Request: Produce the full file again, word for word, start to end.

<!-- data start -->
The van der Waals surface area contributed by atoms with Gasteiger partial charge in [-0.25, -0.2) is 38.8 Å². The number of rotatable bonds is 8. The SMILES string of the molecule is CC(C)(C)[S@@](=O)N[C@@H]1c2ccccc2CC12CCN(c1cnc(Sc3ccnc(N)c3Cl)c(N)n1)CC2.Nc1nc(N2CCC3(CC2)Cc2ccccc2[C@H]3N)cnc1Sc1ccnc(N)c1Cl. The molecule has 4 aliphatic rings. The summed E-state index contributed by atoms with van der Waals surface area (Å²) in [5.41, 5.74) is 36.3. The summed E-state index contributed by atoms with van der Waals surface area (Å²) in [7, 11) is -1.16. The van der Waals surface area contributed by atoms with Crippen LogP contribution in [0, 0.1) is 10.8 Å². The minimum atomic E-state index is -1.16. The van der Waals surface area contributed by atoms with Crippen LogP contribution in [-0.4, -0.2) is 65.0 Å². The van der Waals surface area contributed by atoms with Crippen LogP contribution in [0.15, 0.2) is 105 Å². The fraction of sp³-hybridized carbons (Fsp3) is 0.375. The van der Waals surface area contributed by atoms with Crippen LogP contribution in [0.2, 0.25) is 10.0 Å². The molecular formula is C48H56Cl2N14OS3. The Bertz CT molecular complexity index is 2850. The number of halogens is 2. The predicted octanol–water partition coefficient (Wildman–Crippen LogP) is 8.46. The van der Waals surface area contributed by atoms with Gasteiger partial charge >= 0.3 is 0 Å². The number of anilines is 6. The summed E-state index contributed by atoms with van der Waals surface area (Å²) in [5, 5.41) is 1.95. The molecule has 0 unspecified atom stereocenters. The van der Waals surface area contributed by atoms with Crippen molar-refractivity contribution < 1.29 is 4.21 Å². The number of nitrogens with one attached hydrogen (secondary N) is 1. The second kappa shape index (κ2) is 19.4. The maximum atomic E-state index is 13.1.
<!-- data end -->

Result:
The van der Waals surface area contributed by atoms with Gasteiger partial charge in [-0.25, -0.2) is 38.8 Å². The number of rotatable bonds is 8. The SMILES string of the molecule is CC(C)(C)[S@@](=O)N[C@@H]1c2ccccc2CC12CCN(c1cnc(Sc3ccnc(N)c3Cl)c(N)n1)CC2.Nc1nc(N2CCC3(CC2)Cc2ccccc2[C@H]3N)cnc1Sc1ccnc(N)c1Cl. The molecule has 4 aliphatic rings. The summed E-state index contributed by atoms with van der Waals surface area (Å²) in [5.41, 5.74) is 36.3. The summed E-state index contributed by atoms with van der Waals surface area (Å²) in [7, 11) is -1.16. The van der Waals surface area contributed by atoms with Crippen LogP contribution in [0, 0.1) is 10.8 Å². The minimum atomic E-state index is -1.16. The van der Waals surface area contributed by atoms with Crippen LogP contribution in [-0.4, -0.2) is 65.0 Å². The van der Waals surface area contributed by atoms with Crippen LogP contribution in [0.15, 0.2) is 105 Å². The fraction of sp³-hybridized carbons (Fsp3) is 0.375. The van der Waals surface area contributed by atoms with Crippen LogP contribution in [0.2, 0.25) is 10.0 Å². The molecular formula is C48H56Cl2N14OS3. The Bertz CT molecular complexity index is 2850. The number of halogens is 2. The predicted octanol–water partition coefficient (Wildman–Crippen LogP) is 8.46. The van der Waals surface area contributed by atoms with Gasteiger partial charge >= 0.3 is 0 Å². The number of anilines is 6. The summed E-state index contributed by atoms with van der Waals surface area (Å²) in [5, 5.41) is 1.95. The molecule has 0 unspecified atom stereocenters. The van der Waals surface area contributed by atoms with Crippen molar-refractivity contribution < 1.29 is 4.21 Å². The number of nitrogens with one attached hydrogen (secondary N) is 1. The second kappa shape index (κ2) is 19.4. The maximum atomic E-state index is 13.1.